The second glimpse came through Squirrel Nutkin; through it only, though I loved all the Beatrix Potter books. But the rest of them were merely entertaining; it administered the shock, it was a trouble. It troubled me with what I can only describe as the idea of Autumn. It sounds fantastic to say that one can be enamoured of a season, but that is something like what happened; and, as before, the experience was one of intense desire. And one went back to the book, not to gratify the desire (that was impossible—how can one posses Autumn?) but to reawake it. And in this experience also there was the same surprise and the same sense of incalculable importance. It was something quite different from ordinary life and even from ordinary pleasure; something, as they would say now, ‘in another dimension.’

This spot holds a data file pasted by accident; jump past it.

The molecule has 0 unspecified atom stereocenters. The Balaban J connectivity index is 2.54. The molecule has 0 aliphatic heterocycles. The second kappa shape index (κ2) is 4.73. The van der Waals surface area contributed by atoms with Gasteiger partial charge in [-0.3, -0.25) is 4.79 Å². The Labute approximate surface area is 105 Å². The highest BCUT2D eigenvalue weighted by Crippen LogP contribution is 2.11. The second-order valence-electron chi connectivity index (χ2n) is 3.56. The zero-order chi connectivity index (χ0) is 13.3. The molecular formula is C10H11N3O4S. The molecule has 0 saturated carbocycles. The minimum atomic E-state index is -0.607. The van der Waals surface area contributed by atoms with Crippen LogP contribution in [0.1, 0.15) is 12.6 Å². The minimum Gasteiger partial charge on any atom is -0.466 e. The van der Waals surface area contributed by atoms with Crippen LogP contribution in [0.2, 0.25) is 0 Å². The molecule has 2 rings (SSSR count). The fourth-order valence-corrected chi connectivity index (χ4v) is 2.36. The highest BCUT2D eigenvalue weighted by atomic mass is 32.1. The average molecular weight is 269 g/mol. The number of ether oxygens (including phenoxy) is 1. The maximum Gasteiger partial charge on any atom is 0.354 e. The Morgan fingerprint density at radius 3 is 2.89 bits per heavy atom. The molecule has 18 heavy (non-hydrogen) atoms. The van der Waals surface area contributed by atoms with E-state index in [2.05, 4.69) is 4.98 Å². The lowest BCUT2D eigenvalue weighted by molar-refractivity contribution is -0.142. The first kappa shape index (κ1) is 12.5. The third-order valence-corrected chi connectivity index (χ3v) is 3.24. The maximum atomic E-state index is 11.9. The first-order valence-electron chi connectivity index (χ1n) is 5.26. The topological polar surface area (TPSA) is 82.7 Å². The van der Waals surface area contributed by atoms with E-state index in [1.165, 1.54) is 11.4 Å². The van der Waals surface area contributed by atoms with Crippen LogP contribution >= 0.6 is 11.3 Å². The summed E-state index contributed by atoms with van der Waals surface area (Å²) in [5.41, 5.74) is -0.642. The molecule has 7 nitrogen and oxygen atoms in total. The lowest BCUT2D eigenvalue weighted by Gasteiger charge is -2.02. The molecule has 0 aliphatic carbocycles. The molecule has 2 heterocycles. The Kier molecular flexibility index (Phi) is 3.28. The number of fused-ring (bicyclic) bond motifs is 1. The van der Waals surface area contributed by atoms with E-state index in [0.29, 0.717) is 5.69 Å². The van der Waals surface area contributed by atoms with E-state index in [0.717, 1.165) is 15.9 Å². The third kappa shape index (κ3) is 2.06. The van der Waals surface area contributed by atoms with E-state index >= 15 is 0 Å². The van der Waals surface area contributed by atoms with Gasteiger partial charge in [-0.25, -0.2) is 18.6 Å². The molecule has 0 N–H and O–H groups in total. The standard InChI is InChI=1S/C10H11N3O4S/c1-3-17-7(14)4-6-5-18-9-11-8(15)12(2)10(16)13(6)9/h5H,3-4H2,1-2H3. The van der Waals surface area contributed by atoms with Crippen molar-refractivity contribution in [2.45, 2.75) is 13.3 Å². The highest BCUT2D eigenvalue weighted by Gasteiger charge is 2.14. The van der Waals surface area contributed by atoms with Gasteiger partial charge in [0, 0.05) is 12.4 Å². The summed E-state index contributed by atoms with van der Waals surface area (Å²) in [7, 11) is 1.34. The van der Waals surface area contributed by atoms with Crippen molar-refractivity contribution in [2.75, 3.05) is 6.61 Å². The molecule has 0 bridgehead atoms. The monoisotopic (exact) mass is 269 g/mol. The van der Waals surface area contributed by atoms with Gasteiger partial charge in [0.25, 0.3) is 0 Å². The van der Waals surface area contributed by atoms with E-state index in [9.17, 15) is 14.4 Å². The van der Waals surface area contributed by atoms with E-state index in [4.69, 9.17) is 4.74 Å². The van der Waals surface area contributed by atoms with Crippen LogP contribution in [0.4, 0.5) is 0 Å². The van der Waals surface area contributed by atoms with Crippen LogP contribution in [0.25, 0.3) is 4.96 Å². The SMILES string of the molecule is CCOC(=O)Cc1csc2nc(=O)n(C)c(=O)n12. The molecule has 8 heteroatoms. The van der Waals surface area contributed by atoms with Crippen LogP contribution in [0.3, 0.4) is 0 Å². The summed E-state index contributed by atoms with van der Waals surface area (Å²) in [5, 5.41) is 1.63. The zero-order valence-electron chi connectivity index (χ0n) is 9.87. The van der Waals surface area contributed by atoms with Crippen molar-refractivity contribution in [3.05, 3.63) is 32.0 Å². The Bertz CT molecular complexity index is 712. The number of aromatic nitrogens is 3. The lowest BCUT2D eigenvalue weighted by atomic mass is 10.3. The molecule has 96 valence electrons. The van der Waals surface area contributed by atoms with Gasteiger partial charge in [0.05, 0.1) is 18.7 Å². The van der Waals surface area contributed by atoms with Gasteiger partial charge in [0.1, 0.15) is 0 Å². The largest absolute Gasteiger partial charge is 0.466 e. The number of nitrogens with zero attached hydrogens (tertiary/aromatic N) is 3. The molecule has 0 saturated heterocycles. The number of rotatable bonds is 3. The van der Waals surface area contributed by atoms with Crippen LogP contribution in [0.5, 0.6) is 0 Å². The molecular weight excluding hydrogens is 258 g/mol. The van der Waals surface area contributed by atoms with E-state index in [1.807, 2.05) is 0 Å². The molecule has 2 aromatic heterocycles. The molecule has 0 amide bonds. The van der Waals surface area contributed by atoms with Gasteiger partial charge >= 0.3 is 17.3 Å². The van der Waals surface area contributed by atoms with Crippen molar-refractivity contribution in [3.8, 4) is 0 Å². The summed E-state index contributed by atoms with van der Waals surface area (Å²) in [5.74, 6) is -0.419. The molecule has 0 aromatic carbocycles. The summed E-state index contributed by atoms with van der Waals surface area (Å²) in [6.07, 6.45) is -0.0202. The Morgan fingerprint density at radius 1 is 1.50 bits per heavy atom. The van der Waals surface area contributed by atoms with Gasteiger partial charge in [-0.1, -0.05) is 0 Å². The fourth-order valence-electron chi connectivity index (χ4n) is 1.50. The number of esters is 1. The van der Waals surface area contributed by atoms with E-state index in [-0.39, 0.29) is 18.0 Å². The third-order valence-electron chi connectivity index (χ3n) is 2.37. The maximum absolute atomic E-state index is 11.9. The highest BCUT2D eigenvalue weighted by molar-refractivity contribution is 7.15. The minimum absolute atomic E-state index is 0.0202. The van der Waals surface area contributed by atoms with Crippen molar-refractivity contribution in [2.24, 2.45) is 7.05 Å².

Though it might be Lewis’ third glimpse of Joy with which I resonate with the most, even though I was born in the hot latitudes of the Punjab (albeit to a Teutonic mother). My brother and I are very fond of quoting to one another, in faux English accents, on a winter’s day with a dramatic grey sky, “pure Northerness engulfed me.”

The third glimpse came through poetry. I had become fond of Longfellow’s Saga of King Olaf: fond of it in a casual shallow way for its story and its vigorous rhythms. But then, and quite different from such pleasures, and like a voice from far more different regions, there came a moment when I idly turned the pages of the book and found the unrhymed translation of Tegnner’s Drapa and read: